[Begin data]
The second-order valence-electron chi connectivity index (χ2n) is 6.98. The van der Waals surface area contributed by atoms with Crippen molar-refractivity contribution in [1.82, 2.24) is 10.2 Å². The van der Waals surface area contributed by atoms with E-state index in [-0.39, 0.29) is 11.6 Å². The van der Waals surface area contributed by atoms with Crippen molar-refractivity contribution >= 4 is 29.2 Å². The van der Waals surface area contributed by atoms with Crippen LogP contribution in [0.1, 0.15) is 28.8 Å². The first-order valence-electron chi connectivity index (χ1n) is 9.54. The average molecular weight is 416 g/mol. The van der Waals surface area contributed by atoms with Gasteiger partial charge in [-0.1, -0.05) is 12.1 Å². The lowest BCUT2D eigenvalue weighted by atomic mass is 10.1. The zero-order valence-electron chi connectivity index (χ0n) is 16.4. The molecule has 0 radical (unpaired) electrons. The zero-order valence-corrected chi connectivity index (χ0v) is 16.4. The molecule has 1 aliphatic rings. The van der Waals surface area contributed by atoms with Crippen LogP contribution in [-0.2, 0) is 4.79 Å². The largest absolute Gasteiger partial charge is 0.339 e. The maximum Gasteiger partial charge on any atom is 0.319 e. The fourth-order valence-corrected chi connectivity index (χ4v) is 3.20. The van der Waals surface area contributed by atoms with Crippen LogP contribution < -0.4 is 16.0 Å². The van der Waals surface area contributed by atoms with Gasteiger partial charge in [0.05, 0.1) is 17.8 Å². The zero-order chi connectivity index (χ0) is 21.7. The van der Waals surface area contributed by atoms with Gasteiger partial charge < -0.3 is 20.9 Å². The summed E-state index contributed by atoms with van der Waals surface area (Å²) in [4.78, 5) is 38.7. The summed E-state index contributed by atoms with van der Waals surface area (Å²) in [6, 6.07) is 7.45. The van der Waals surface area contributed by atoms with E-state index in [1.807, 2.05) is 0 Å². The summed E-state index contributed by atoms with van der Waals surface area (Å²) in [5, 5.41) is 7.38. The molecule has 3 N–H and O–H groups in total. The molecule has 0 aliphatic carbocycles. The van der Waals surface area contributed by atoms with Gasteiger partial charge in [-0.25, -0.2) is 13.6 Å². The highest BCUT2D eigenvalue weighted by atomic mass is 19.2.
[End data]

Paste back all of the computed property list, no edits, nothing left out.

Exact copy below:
The second-order valence-electron chi connectivity index (χ2n) is 6.98. The van der Waals surface area contributed by atoms with Crippen molar-refractivity contribution in [1.82, 2.24) is 10.2 Å². The van der Waals surface area contributed by atoms with E-state index in [-0.39, 0.29) is 11.6 Å². The van der Waals surface area contributed by atoms with Crippen molar-refractivity contribution >= 4 is 29.2 Å². The van der Waals surface area contributed by atoms with Crippen LogP contribution in [0.1, 0.15) is 28.8 Å². The first-order valence-electron chi connectivity index (χ1n) is 9.54. The average molecular weight is 416 g/mol. The van der Waals surface area contributed by atoms with Gasteiger partial charge in [-0.1, -0.05) is 12.1 Å². The lowest BCUT2D eigenvalue weighted by atomic mass is 10.1. The zero-order valence-electron chi connectivity index (χ0n) is 16.4. The molecule has 0 radical (unpaired) electrons. The zero-order valence-corrected chi connectivity index (χ0v) is 16.4. The molecule has 1 aliphatic rings. The van der Waals surface area contributed by atoms with Crippen LogP contribution in [-0.2, 0) is 4.79 Å². The largest absolute Gasteiger partial charge is 0.339 e. The maximum Gasteiger partial charge on any atom is 0.319 e. The fourth-order valence-corrected chi connectivity index (χ4v) is 3.20. The van der Waals surface area contributed by atoms with Crippen LogP contribution < -0.4 is 16.0 Å². The van der Waals surface area contributed by atoms with Gasteiger partial charge in [0.05, 0.1) is 17.8 Å². The zero-order chi connectivity index (χ0) is 21.7. The van der Waals surface area contributed by atoms with Gasteiger partial charge < -0.3 is 20.9 Å². The summed E-state index contributed by atoms with van der Waals surface area (Å²) in [4.78, 5) is 38.7. The summed E-state index contributed by atoms with van der Waals surface area (Å²) in [6, 6.07) is 7.45. The van der Waals surface area contributed by atoms with E-state index in [1.807, 2.05) is 0 Å². The summed E-state index contributed by atoms with van der Waals surface area (Å²) in [5, 5.41) is 7.38. The molecule has 3 N–H and O–H groups in total. The molecule has 0 aliphatic carbocycles. The van der Waals surface area contributed by atoms with Gasteiger partial charge in [-0.25, -0.2) is 13.6 Å². The highest BCUT2D eigenvalue weighted by atomic mass is 19.2.